Fear of Commitment - Overcome!

Posted by Paula Paine on August 4, 2014 in "Your OU" Louis Monroe graduated from OU-KC in May with a B.A. in Communication and Psychology. He recently shared his winding but ultimately victorious educational journey with us. And he’s not done yet!
 
In his own words….
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Louis-Monroe2.jpgWhen I was in high school, the best thing for me was the sports but, aside from sports, I literally hated school. It wasn’t that school was hard, it was just that I didn’t like it and at that time, there was absolutely no way that I was going to college. After high school I joined the U.S. Navy where I served for four years. During that time, I enjoyed several successes and received two Letters of Commendation from the ship’s captain. While in the Navy, I married my high school sweetheart in 1991, and we are still married today 23 years later. We enjoy four beautiful children - 1 son and 3 daughters - with only one child (daughter) remaining in the home.
 
Needless to say, with a family that size there is much work that needs to be done, as well as being financially stable. Fortunately, I have been with the same company ever since 1994 where I have been able to provide my family the stability that was previously mentioned. I have worked several positions ranging from laborer, conductor, machinist apprentice, machinist, supervisor, Union representative, to my current position as a foreman general I. With working all of those different positions, I still felt that I had more to offer the company. However, one obstacle was holding me back and that was lack of a college education.
 
After talking to my wife on several different occasions about my desire to advance but my unwillingness to go back to school, she intervened. My wife found Ottawa and scheduled a visit with an advisor whose name was Carol Adams. Carol made school seem so simple and that anyone could do this, but I was still reluctant. However, I decided to give it a try and started out with one class to see if I was ready. The class was Ottawa’s Pro-seminar class and I have to say that I truly enjoyed the class.
 
As I mentioned earlier, I was a Union rep and issues at work caused me to drop school after that one term. I decided that work was too demanding, therefore school was not going to work for me. Initially I was relieved and disappointed at the same time, but I quickly got over it. In 2006, there was a power struggle between management on my job, and it was all I could do to keep it together. The damages from that collapse in management lasted for several years. My saving grace was that I was promoted to my current position in 2008 that removed me from the situation and gave me some much-needed relief. God is good!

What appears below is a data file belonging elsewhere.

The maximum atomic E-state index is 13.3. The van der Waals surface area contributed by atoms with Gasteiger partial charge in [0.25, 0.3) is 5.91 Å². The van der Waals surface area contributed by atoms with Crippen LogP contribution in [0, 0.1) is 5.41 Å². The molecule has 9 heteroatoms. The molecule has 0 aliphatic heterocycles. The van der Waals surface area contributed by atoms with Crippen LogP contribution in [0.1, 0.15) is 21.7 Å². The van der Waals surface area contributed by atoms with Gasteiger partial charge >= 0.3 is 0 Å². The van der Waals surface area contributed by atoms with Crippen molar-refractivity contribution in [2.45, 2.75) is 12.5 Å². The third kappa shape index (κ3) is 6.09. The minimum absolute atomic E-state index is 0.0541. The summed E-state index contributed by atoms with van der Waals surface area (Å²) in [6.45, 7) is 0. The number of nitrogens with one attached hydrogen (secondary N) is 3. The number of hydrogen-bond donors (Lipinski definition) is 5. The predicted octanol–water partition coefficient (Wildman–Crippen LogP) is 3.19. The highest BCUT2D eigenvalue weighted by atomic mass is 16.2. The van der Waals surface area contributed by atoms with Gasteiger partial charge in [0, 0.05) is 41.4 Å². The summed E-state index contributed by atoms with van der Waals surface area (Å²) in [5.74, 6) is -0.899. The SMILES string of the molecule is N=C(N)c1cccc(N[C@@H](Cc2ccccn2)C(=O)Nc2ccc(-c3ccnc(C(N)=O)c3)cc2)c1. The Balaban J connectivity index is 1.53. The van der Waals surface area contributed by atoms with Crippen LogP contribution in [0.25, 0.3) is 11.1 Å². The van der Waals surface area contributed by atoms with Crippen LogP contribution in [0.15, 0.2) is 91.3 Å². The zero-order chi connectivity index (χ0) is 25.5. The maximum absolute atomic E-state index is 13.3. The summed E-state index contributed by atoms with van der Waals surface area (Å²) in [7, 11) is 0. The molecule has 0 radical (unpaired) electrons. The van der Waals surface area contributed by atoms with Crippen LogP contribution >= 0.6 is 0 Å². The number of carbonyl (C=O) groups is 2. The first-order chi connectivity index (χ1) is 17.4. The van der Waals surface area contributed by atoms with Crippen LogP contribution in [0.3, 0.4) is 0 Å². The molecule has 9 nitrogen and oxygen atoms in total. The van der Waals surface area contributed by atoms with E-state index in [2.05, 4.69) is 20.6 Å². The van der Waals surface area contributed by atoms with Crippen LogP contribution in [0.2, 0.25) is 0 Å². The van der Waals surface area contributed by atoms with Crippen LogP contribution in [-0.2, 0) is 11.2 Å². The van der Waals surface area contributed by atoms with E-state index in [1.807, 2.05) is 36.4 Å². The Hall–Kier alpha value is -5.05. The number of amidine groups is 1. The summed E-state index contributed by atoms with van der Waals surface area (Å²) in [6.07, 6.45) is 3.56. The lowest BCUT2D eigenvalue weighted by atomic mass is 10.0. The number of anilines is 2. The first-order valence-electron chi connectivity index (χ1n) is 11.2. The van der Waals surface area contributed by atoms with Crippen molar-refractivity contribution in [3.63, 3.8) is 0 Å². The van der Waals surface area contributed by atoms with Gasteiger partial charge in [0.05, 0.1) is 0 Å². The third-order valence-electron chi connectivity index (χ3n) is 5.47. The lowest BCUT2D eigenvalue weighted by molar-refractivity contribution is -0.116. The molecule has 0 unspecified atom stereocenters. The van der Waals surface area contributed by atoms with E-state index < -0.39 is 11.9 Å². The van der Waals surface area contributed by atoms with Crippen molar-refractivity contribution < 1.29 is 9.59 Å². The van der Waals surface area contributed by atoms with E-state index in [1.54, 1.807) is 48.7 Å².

In 2012, I received disability from the military for complications lingering from the first Gulf War. It was at this time when I decided to go back to school. I was determined that nothing was going to stop me this time, and as long as my family supported my decision, it was a go. It was no cake walk and there were times when I didn’t think that I would make it. With my son getting married, one daughter joining the Army, and one daughter going off to college, my plate was full. What I learned about myself was that I could express myself well in my writing. Having said that, I was able to connect the relevance of my real life situations with some of the subject matter, and it suddenly made school a little easier.
 
Once I got into a rhythm with the homework, the hardest part then became the commitment. I was committed because, for the first time in my life, I cared about my grades, which really surprised me. My goal quickly became to graduate with honors. My approach was a work-like approach, and since I successfully made every deadline at work, I was determined to school that effort. Soon I was challenging myself to make a better grade at a higher percentage that the previous class. Since I was so goal oriented, school actually went by faster than I had imagined. In the end, I achieved my goal of graduating with honors and graduated cum laude. “Thank you Jesus” was my cry!
 
My advice to other adults and especially other men with similar life situations to mine is just to commit. The hardest thing about going back to school is committing the time. This is something that my wife told me all along, and I found it to be totally true. Keep your eyes on your ultimate goal and find a way to challenge yourself. Once you make a game of it, thing become much easier. Believe it or not, I am now preparing my mind for grad school (MBA) at Ottawa. Just don’t be afraid and step out on faith. Before you know it, you too will be writing a letter encouraging someone else to achieve the same successes that you have.
 
God Bless!  
 
Louis Monroe ’14 KC
B.A. in Communication and Psychology